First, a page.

This case comes to us on petition by the state for a writ of certiorari, after the Court of Appeals reversed defendant’s conviction and remanded for a new trial. In its petition the state argues that the Court of Appeals erred in reversing the trial court’s decision not to grant a mistrial when a witness, in response to a question by the state, commented on the defendant’s silence. Under the circumstances of this case we agree, and reverse the Court of Appeals. (It should be noted that the decision of the Court of Appeals came to us in the form of a memorandum opinion which was never published.)
During the course of the trial, the state called Detective Crespin and asked him whether he had "at any time interview [ed] the defendant ?” He responded:
“Yes, my first contact with the defendant was about 12:05 on the 6th of September. I took him from the jail section, took him upstairs to our investigation section and the first thing I did was advise him of his rights to which he told me he understood. I filled out the standard advice of rights form, and asked him to read it, and read it to him, asked if he understood his rights, which he did. I also had him initial each statement to the form to indicate that he read and understood each one. I then explained a waiver of rights to him and he *205told me at the time he did not wish to talk to me, he wanted an attorney before he said anything. At that time I terminated the interview, took him to the jail.”
This testimony appears to have been unsolicited, and possibly inadvertent. Nevertheless, the Court of Appeals held this testimony to be so intolerably prejudicial as to require reversal. In arriving at this conclusion the Court relied upon its previous case of State v. Lara, 88 N.M. 233, 539 P.2d 623 (Ct.App.1975) which held that:
“If defendant’s silence lacks significant probative value, any reference to defendant’s silence has an intolerable prejudicial impact requiring reversal.”
We, therefore, find it necessary to distinguish and limit State v. Lara to those situations where the prosecutor is directly responsible for the improper comment on the defendant’s silence.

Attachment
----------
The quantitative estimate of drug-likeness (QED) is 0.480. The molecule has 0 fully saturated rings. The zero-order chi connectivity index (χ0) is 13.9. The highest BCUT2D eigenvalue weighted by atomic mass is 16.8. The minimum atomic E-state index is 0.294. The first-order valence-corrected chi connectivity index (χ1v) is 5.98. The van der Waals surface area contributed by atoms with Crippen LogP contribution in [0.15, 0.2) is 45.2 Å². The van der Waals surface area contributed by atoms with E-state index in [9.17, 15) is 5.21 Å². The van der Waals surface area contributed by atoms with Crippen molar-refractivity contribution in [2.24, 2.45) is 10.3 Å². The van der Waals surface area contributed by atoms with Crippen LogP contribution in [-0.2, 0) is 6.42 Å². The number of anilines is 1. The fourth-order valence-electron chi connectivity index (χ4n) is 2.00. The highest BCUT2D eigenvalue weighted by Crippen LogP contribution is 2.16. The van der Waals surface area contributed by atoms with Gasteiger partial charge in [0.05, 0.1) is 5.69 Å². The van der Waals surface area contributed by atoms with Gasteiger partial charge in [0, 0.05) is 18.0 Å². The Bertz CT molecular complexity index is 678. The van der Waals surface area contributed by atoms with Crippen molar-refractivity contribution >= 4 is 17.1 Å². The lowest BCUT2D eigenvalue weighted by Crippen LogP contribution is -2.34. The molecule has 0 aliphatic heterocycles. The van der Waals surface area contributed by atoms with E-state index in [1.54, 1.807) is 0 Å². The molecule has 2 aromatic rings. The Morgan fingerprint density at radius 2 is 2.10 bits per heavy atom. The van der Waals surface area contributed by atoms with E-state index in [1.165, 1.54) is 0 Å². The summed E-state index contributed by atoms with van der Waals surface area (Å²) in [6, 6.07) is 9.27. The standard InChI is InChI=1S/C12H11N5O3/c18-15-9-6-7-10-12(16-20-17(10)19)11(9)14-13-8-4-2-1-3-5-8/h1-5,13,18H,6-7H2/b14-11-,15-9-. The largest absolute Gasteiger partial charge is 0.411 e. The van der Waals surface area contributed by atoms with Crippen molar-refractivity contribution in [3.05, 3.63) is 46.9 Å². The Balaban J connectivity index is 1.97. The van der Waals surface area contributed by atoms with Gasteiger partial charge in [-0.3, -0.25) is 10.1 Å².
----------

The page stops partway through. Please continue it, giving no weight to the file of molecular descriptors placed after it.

In State v. Lara, the state prosecutor specifically inquired about the defendant’s silence. The Court of Appeals based its reversal on the reasoning in United States v. Hale, 422 U.S. 171, 95 S.Ct. 2133, 45 L.Ed.2d 99 (1975). There the United States Supreme Court affirmed a reversal of Hale’s conviction holding that:
“ * * * the probative value of respondent’s pretrial silence in this case was outweighed by the prejudicial impact of admitting it into evidence.” Id. 95 S.Ct. at 2135.
We would agree that where, as in United States v. Hale, and State v. Lara, the prosecutor comments on or inquires about the defendant’s silence, such a reference can have an intolerable prejudicial impact and may require reversal under the “plain error” rule of our Rules of Evidence (rule 103(d)).
We are unwilling to go so far as to say that any comment on the defendant’s silence must result in a mistrial, or a reversal of the defendant’s conviction. We would draw the line between those comments which can be directly attributed to the prosecutor and those comments incorporated within the testimony of a witness. Any reference to the defendant’s silence by the state, if it lacks significant probative value, constitutes plain error under rule 103(d) of the New Mexico Rules of Evidence. As such it would require reversal, as stated in the Lara case, even if the defendant fails to timely object. However, where the witness refers to the defendant’s silence, the defendant must object to this testimony as required by rule 103(a) in order to preserve the error. In such a situation the defendant would simply be objecting to the testimony of the witness as being inadmissible under either rule 403 or rule 402 of the New Mexico Rules of Evidence. The trial court would rule on this objection and defendant could obtain a review of that ruling on appeal.
In this case the defendant failed to timely object to Detective Crespin’s lengthy response. We are inclined to say that the defendant thereby waived his right to object to this testimony. Nevertheless, assuming, arguendo, that the defendant’s motion for a mistrial constituted a timely objection to the introduction of the testimony, we still come to the same conclusion, i. e., that the trial court correctly denied that motion since there was no showing that the probative value of the testimony was substantially outweighed by the danger of unfair prejudice, confusion of the issues, or misleading the jury as required by evidentiary rule 403.
The Court of Appeals is reversed as to this issue and the judgment of the trial court is affirmed and reinstated.
IT IS SO ORDERED.
OMAN, C. J., and STEPHENSON, MONTOYA and SOSA, JJ., concur.